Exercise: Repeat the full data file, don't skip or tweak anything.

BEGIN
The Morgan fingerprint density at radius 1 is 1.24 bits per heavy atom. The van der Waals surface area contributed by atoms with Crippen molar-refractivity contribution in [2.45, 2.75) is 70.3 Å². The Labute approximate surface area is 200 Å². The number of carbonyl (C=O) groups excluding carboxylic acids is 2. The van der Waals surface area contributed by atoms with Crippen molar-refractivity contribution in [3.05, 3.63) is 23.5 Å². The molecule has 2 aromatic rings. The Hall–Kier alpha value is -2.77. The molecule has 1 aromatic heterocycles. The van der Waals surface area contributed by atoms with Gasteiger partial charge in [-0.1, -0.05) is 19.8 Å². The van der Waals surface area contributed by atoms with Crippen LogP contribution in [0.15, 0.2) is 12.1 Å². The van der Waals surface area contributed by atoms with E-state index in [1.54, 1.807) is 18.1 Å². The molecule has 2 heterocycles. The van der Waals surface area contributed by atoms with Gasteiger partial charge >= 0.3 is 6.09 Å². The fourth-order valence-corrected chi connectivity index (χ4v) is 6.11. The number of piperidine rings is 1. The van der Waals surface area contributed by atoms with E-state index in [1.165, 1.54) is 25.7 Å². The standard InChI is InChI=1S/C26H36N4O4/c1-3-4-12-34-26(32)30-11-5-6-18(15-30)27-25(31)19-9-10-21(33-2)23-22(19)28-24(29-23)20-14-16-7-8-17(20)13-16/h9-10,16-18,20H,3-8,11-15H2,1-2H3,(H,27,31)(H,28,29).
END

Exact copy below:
The Morgan fingerprint density at radius 1 is 1.24 bits per heavy atom. The van der Waals surface area contributed by atoms with Crippen molar-refractivity contribution in [2.45, 2.75) is 70.3 Å². The Labute approximate surface area is 200 Å². The number of carbonyl (C=O) groups excluding carboxylic acids is 2. The van der Waals surface area contributed by atoms with Crippen molar-refractivity contribution in [3.05, 3.63) is 23.5 Å². The molecule has 2 aromatic rings. The Hall–Kier alpha value is -2.77. The molecule has 1 aromatic heterocycles. The van der Waals surface area contributed by atoms with Gasteiger partial charge in [-0.1, -0.05) is 19.8 Å². The van der Waals surface area contributed by atoms with Crippen LogP contribution in [0.15, 0.2) is 12.1 Å². The van der Waals surface area contributed by atoms with E-state index in [1.54, 1.807) is 18.1 Å². The molecule has 2 heterocycles. The van der Waals surface area contributed by atoms with Gasteiger partial charge >= 0.3 is 6.09 Å². The fourth-order valence-corrected chi connectivity index (χ4v) is 6.11. The number of piperidine rings is 1. The van der Waals surface area contributed by atoms with E-state index in [1.165, 1.54) is 25.7 Å². The standard InChI is InChI=1S/C26H36N4O4/c1-3-4-12-34-26(32)30-11-5-6-18(15-30)27-25(31)19-9-10-21(33-2)23-22(19)28-24(29-23)20-14-16-7-8-17(20)13-16/h9-10,16-18,20H,3-8,11-15H2,1-2H3,(H,27,31)(H,28,29).